Spotlight: Trump defends claim over fallen soldiers

Source: Xinhua| 2017-10-18 09:47:44|Editor: Song Lifang
Video PlayerClose

WASHINGTON, Oct. 17 (Xinhua) -- U.S. President Donald Trump defended his controversial claim Tuesday that his predecessors didn't properly console families of slain soldiers, invoking the death of the son of White House chief of staff John Kelly.

"For the most part, to the best of my knowledge, I think I've called every family of somebody that's died, and it's the hardest call to make," Trump said Tuesday morning during an interview with Fox News radio host Brian Kilmeade.

"As far as other representatives, I don't know, I mean you could ask General Kelly, did he get a call from Obama?" Trump added.

Kelly's son, Marine Corps Lieutenant Robert Kelly, was killed by a landmine in Afghanistan in late 2010.

Kelly, former secretary of Homeland Security for the Trump administration, was appointed in late July to replace Reince Priebus as White House chief of staff.

A White House official said Kelly didn't receive a call from then President Barack Obama at that time, but Obama hosted a breakfast in May, 2011 for Gold Star families, attended by Kelly and his wife.

"You could ask other people. I don't know what Obama's policy was," Trump said Tuesday.

"I write letters and I also call. I really speak for myself. I don't know what Bush did. I don't know what Obama did," he said.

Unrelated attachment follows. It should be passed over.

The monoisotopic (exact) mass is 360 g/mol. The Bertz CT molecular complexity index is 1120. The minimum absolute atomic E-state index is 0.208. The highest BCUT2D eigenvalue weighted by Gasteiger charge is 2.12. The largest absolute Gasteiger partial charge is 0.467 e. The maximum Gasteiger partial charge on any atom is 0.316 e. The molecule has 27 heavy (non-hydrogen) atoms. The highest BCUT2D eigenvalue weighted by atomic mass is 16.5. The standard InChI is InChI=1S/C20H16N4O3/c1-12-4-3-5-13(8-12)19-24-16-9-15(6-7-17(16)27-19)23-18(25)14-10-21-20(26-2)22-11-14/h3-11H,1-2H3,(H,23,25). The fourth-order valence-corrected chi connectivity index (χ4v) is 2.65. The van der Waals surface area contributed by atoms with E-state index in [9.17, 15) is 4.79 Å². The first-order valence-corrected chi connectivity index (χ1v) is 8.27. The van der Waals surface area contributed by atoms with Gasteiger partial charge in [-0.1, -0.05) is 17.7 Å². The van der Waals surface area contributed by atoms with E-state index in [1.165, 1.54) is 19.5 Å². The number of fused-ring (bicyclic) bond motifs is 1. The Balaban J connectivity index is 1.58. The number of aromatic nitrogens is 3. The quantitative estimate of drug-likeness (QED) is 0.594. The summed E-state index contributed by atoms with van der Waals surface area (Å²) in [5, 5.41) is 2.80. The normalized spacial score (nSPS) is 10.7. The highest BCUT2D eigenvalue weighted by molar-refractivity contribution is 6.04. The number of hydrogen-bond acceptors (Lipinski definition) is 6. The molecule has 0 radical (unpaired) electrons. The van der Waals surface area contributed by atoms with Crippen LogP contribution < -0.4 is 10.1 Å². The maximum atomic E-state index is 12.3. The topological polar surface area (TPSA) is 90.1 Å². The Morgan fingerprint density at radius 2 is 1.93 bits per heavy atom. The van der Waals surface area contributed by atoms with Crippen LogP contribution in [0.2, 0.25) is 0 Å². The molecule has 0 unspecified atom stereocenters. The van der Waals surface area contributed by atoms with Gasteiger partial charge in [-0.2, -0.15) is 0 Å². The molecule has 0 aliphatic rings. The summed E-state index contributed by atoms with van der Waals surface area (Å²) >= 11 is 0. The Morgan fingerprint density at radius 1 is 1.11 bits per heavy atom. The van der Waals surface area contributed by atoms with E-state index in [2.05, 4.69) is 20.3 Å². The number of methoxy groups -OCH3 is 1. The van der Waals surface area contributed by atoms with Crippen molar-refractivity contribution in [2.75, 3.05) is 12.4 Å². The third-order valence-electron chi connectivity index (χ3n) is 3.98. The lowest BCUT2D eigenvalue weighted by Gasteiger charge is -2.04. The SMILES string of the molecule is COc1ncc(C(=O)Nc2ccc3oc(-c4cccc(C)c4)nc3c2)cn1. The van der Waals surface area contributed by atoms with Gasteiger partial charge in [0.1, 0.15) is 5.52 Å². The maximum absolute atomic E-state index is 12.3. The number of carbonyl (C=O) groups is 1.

The president's comments came after he said during a White House press conference Monday that most of his predecessors, including Obama, did not call the families of fallen service members.

Trump was answering a question about why he had spoken publicly about the killing of four U.S. soldiers who got ambushed by Islamic State (IS) fighters in Niger earlier this month.

"I've written them personal letters," Trump said. "I will, at some point during the period of time, call the parents and the families -- because I have done that, traditionally."

"So, the traditional way -- if you look at president Obama and other presidents, most of them didn't make calls, a lot of them didn't make calls," Trump stressed. "I like to call when it's appropriate."

But the president backtracked and blamed "the generals" for giving him inaccurate information when pressed about how he could assert that Obama did not make calls to families of fallen troopers.

"President Obama, I think, probably did sometimes, and maybe sometimes he didn't. I don't know. That's what I was told. All I can do is (to) ask my generals," he explained.

White House press secretary Sarah Sanders said in a statement later Tuesday that the president had spoken to "all four of the families of those who were killed in action in Niger."

"He offered condolences on behalf of a grateful nation and assured them their family's extraordinary sacrifice to the country will never be forgotten," she added.

Trump's remarks on his predecessors and how they responded to fallen service members have drawn sharp criticism, most notably from aides of the previous Obama administration.

Ben Rhodes, Obama's deputy national security adviser, called Trump's claim "an outrageous and disrespectful lie even by Trump standards."